There are many other direct and indirect costs attributable to automobile use, such as liability insurance, depreciation, pollution, injuries and deaths. The list goes on and on, with examples too numerous to include here. For those readers with an inclination to explore other viewpoints than that expressed by Redeker, I suggest that you check out the Web site www.culturechange.org.
Editor’s note: We might add to Mr. Smith’s list the greatest taxpayer subsidization of the automobile, the billions upon billions of dollars spent on roads and highways.
The bigger problem
Members of our community have castigated District Attorney Mike Ramsey for not being “outraged” when informed of the events that occurred at the now infamous Pleasant Valley High teen party. Others—myself included—believe that Mr. Ramsey’s dispassionate approach is exactly what we hope to see in our law enforcement officials.
Our justice system is not, and should not become, a legally sanctioned lynch mob. This holds true regardless of the nature of the violation.
While many in our community seem to think of victimization as absolute, I submit that the word “victim” is a relative term. The painful truth is that people sometimes engage in reckless and/or enabling behavior that greatly increases the probability that they will become victims. My heart goes out to this young woman, not so much because of what happened at the party, but because of the damage that must have been done—to her self-esteem—before she ever got there.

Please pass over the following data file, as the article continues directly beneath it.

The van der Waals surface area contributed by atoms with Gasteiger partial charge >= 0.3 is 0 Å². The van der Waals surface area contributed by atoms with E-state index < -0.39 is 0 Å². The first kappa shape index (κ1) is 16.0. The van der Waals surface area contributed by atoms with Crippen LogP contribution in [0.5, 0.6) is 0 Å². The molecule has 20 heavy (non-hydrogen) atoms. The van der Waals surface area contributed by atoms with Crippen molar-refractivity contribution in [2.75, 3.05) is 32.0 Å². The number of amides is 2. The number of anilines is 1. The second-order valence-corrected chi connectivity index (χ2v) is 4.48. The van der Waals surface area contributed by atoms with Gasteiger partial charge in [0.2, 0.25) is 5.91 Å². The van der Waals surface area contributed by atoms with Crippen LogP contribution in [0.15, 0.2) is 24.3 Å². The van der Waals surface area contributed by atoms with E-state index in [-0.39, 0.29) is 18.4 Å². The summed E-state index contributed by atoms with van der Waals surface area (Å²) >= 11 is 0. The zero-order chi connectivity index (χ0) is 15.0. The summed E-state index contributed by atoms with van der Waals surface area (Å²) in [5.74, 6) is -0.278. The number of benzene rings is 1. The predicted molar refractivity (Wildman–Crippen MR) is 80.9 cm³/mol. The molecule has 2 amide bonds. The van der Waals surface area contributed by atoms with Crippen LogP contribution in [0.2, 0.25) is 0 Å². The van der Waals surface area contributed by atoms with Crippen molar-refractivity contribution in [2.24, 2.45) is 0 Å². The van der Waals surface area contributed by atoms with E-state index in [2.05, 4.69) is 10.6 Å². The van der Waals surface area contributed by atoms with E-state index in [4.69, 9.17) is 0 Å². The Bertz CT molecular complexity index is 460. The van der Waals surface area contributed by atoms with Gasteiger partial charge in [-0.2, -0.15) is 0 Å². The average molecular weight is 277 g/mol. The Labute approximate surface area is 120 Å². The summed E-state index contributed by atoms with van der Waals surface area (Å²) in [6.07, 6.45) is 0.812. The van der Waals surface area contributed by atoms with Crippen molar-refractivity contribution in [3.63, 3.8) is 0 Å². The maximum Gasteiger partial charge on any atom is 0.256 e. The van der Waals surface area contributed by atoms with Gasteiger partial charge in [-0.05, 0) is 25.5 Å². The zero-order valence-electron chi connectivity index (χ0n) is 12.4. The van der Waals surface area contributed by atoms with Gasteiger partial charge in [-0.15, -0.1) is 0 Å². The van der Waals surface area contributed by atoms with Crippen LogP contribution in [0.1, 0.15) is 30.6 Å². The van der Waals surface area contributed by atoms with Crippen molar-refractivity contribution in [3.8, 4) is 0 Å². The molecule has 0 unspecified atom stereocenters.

As for the monstrous behavior of the young men, I’m afraid that we will once again miss the central point. People behave sadistically because they are either routinely exposed to cruelty and/or because they have missed crucial stages in their emotional development. Without deep emotional bonding—leading to an awakening of our innate capacity for empathy—humans tend to manifest an array of sociopathic behaviors.
After Columbine—and hundreds of other such incidents—we continue to deny that millions of American homes have become emotionally vacuous media centers. With real human contact in increasingly short supply, these boys are the canaries in the coal mine. They stopped singing a long time ago.
Editor’s note: For another take on the incident Mr. Newman addresses, please see the essay, “The five steps of inaction,” on page 12.